CAST: Saoirse Ronan, Emma Watson, Florence Pugh, Eliza Scanlen, Laura Dern, Timothée Chalamet, Meryl Streep, Tracy Letts, Bob Odenkirk, James Norton, Louis Garrel, Chris Cooper, Jayne Houdyshell, Abby Quinn
RUNNING TIME: 135 mins
BASICALLY…: In 19th century America, four sisters (Ronan, Watson, Pugh and Scanlen) come of age in their own unique ways…
NOW FOR THE REVIEW…
Like many adaptations of classic literature, including Louisa May Alcott’s semi-autobiographical novel Little Women which has been made for the screen countless times, prior knowledge of the source material isn’t required but it certainly helps to give an idea of the story that the original author wanted to tell. Although, in the case of writer-director Greta Gerwig’s version of the tale, it practically lays it all out for you so there’s not really a need to point out what’s missing from the author’s original intentions.
What Gerwig does with her version of Little Women, other than make it a damn fine follow-up to her acclaimed debut feature Lady Bird, is that she takes both the fact and the fiction, and meshes them together to create a much broader picture that not many other adaptations have done before. It’s impressive stuff from a creative standpoint, and the film has so many further attributes that it’s completely impossible to resist.
Adopting a more non-linear approach to the story, we begin with the March sisters – Jo (Saoirse Ronan), Meg (Emma Watson), Amy (Florence Pugh) and Beth (Eliza Scanlen) – well into their young adulthood. Jo is a struggling writer living in New York; Meg is married to kind-hearted but penniless tutor John Brooke (Jim Norton); Amy is studying to be an artist in Paris with her Aunt March (Meryl Streep); and Beth… well, if you know the novel, then you’ll probably already know she’s not in the best of shape. The film frequently cuts back and forth from their present lives to seven years prior, when all four were young and living under the same roof with their mother Marmee (Laura Dern) whilst their father is off fighting in the Civil War. In the flashbacks, we see the March sisters experience several episodes of growing up, including their numerous run-ins with Laurie (Timothée Chalamet), the rich young boy who lives across from their home, all of which shape the women that they eventually become.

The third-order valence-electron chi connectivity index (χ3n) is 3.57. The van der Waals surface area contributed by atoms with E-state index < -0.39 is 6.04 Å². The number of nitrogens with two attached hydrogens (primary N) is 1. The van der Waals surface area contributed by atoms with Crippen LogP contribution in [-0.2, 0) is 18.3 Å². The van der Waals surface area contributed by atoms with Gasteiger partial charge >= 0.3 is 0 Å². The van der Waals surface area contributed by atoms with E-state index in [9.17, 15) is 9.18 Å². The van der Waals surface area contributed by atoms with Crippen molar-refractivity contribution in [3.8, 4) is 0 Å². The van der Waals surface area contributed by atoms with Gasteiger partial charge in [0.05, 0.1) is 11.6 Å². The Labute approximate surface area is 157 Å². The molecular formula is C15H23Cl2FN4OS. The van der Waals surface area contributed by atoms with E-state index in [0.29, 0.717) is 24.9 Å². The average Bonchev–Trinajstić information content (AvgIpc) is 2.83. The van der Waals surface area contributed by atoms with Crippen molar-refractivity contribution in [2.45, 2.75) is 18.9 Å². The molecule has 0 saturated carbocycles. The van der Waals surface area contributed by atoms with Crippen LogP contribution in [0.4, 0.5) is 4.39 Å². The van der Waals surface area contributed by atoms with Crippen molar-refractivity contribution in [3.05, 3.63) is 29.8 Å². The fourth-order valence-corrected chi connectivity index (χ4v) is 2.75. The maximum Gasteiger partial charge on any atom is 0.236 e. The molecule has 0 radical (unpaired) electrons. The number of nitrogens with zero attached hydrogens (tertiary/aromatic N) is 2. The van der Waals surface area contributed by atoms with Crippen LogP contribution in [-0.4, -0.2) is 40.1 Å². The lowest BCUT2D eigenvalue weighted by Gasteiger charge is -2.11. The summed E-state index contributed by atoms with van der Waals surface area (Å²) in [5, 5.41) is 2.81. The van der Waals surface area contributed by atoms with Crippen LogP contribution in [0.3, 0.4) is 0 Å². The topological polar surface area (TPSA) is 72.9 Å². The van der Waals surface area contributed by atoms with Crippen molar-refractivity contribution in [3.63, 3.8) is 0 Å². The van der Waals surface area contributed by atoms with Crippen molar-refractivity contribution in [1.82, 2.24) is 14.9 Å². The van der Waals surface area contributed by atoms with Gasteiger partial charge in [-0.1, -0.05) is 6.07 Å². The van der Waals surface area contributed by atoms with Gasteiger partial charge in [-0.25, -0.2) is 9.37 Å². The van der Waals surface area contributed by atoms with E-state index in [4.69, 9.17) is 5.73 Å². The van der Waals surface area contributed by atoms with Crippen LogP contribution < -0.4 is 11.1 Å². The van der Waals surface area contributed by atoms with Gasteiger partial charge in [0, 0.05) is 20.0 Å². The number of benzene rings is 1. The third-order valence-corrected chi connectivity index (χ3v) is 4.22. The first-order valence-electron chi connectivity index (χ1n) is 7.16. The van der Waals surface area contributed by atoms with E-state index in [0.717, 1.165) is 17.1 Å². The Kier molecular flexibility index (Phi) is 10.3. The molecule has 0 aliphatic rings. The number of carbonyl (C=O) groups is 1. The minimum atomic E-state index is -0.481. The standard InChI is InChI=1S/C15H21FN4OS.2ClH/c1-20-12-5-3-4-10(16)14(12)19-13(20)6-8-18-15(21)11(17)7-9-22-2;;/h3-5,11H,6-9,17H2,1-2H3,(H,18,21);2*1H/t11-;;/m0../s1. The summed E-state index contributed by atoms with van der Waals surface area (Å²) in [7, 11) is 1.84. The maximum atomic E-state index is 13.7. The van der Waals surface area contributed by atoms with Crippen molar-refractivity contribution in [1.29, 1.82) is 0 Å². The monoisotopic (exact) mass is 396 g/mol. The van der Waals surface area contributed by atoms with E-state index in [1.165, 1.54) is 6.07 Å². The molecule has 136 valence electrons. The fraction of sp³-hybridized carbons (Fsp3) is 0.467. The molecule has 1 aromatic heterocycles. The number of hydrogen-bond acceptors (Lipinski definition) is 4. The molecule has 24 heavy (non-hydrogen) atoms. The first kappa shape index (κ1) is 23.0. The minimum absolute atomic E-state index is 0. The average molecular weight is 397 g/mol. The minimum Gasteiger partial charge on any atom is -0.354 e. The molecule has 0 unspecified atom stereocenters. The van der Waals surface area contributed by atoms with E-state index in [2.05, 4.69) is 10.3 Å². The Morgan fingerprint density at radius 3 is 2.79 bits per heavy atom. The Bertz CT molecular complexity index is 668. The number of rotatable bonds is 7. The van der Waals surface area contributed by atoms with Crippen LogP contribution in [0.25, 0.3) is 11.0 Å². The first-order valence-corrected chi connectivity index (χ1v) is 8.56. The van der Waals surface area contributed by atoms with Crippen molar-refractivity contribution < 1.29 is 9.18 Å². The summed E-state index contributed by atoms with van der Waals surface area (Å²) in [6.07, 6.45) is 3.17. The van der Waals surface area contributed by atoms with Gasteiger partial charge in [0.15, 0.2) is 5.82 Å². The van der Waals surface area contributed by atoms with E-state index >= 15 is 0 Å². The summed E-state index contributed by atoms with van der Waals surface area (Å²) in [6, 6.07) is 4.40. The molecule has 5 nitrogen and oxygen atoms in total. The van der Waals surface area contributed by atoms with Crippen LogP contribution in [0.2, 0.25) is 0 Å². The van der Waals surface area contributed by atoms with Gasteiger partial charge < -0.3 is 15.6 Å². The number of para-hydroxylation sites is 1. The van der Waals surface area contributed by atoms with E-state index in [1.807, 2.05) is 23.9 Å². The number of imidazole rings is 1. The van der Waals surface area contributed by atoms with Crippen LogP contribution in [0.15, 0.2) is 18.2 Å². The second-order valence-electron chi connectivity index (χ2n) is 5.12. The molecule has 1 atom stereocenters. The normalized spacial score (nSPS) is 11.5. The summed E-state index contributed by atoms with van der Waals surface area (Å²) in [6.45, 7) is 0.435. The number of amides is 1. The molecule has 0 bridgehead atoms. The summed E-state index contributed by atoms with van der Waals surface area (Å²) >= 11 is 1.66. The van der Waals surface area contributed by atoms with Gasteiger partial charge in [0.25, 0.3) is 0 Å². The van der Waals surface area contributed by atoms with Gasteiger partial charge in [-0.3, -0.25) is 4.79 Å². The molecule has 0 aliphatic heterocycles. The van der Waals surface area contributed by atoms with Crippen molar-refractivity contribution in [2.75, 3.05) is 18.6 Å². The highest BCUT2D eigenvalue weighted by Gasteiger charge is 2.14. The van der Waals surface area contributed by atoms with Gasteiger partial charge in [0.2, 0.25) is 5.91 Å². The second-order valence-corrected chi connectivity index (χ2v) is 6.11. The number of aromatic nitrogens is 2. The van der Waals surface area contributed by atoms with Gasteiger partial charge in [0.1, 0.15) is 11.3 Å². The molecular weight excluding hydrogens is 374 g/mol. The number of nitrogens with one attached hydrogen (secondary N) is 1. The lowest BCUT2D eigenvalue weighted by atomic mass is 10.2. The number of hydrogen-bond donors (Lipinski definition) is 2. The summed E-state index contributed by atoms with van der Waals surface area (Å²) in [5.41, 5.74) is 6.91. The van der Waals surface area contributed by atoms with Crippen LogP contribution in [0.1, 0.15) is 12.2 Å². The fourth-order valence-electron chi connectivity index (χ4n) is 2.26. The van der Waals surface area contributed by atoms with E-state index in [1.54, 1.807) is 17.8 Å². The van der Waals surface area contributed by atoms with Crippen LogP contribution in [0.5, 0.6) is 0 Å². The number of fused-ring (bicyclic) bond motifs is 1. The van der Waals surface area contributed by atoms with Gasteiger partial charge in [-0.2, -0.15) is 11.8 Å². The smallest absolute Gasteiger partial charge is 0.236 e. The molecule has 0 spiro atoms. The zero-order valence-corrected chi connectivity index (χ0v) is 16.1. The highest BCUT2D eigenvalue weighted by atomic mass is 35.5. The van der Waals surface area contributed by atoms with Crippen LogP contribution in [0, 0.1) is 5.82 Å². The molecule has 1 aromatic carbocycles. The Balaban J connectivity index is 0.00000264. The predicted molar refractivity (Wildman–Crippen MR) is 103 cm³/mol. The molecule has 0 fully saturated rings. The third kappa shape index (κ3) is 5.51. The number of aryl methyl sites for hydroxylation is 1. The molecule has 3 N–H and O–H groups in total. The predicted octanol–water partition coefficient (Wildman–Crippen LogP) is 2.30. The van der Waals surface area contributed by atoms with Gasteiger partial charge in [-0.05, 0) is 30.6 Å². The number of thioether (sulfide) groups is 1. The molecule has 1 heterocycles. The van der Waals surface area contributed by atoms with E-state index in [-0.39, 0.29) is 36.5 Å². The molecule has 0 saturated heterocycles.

Gerwig’s approach is simple, yet profound. By reorganising the structure of the original narrative, we get more of a sense that this is all one big story, rather than two parts of a story stitched together (which, when you look at how the book itself is structured, is actually true). This ensures that the most dramatic moments in the latter half have a far greater impact than they would if it had been told linearly, with the contrasting past and present scenes creating a powerful juxtaposition that really sucker-punches you right in the feels. It makes a very old and overly analysed story from over 150 years ago seem fresh and exciting once more, especially when Gerwig inserts numerous amounts of energy and wholesome goodwill into scenes which completely earn your sympathies. Her script, and the way she directs her actors, is funny, sad, wise and even meta – sometimes, all in the same scene – as she cleverly incorporates elements of Louisa May Alcott’s own life into the narrative as Alcott herself did in her writing, which neatly bookends the film with a genuinely sweet appreciation for the author whose work has lived for more than a century.